How does a better understanding of masculinity help us to create better mental health policies? How does a culture-centred approach to health literacy improve knowledge about sexual and reproductive health among Iranian and Afghan minority groups in Sweden? And why don’t enough people in Romania get vaccinated?
Behavioural and cultural insights are still relatively underutilized in global health. By drawing on fields outside of medicine such as the social sciences and health humanities (including anthropology, history, sociology and psychology), it is possible to develop more effective health interventions.
“Recognizing and understanding the rich and diverse social, cultural, political and historical dimensions that affect health in the WHO European Region is essential to provide actionable support to countries that is tailored to their needs,” said WHO Regional Director for Europe Dr Hans Henri P. Kluge. “The Insights Unit will help health authorities to improve how their services meet citizens’ expectations – delivering respectful and people-centred care,” he concluded.
A new unit at WHO/Europe
Recognizing that, in terms of health policies, a one-size-fits-all approach is not always the most effective, WHO/Europe identified behavioural and cultural insights as a flagship area for the Region in the coming years. It established the Insights Unit to collaborate with partners and across sectors, academic disciplines and technical areas. The Unit is guided by 4 key principles:
- evidence – draw on evidence, test and evaluate it, and disseminate good practices;
- context – generate socially nuanced, culturally sensitive, people-centred health insights;
- scale – support the scale-up of interventions with proven impact; and
- partnership – work with experts, transformers, colleagues and critics.
The Unit works to identify barriers to and drivers of healthy practices. There is ample opportunity to encourage national health programmes and health authorities to use these insights to design more effective health interventions by ensuring they are relevant to their populations.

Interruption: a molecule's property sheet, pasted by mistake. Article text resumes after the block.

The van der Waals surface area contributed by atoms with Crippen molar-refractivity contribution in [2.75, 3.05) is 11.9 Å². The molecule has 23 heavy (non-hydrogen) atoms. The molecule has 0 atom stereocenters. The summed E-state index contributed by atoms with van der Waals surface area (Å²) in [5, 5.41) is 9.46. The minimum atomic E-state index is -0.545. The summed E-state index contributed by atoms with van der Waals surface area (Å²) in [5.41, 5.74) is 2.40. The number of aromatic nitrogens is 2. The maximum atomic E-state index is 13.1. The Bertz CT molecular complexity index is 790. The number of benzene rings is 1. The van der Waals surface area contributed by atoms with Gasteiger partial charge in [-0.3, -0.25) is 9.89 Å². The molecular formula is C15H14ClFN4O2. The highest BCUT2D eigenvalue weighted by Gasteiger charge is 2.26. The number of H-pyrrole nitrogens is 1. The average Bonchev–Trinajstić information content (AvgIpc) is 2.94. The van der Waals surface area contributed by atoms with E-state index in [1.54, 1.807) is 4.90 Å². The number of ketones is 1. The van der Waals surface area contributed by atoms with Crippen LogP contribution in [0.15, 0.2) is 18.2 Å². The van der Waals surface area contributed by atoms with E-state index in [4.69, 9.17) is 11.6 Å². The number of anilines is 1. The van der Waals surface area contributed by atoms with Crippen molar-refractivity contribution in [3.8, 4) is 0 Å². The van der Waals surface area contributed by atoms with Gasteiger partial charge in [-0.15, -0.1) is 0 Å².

Behavioural and cultural insights in practice
Across the European Region, there are many cases of behavioural and cultural insights being used in practice.
For example, Kyrgyzstan has experienced measles outbreaks among internal migrants with low vaccination rates. Research to identify the reasons behind these low rates showed that a legislative barrier faced by people migrating from rural to urban areas was preventing them from getting routine vaccinations – an issue that could be changed to improve vaccination coverage and prevent measles.
High rates of cervical cancer incidence and mortality in Romania also reveal how cultural contexts impact health behaviours. Historical and ethnographic research has looked at the lasting legacy of pronatalist policies introduced during the Ceaușescu regime (1966–1989) and how associations with these policies have led to considerable stigma against cervical cancer screening and human papillomavirus (HPV) vaccination. People-centred health promotion efforts that acknowledge this historical stigma are needed if policies are to succeed in bringing down cervical cancer rates in Romania.
Another example is WHO/Europe’s ongoing work to support Member States across the Region to conduct behavioural insights studies in the context of COVID-19. Knowledge about the public’s fears and worries, levels of trust and risk perceptions, as well as their views on restrictions, testing and tracing, and a future COVID-19 vaccine, helps governments shape their pandemic responses.
If you want the answers to the questions posed in the beginning of this article, listen to the Health in Europe podcast, where Katrine Bach Habersaat, Nils Fietje and Anastasia Koylyu explain examples of how behavioural and cultural insights have been used to reveal the impact of social expectations on mental health, improve health literacy and understand low rates of vaccination.
The work of the Insights Unit contributes to one of WHO/Europe’s 4 flagship initiatives to complement the European Programme of Work, which sets out health priorities for the coming 5 years. These initiatives – the Mental Health Coalition, Empowerment through Digital Health, the European Immunization Agenda 2030, and Healthier Behaviours: Incorporating Behavioural and Cultural Insights – are intended as accelerators of change. They mobilize action on critical issues that feature prominently on the agendas of Member States and for which high-visibility, high-level political commitment can be transformative.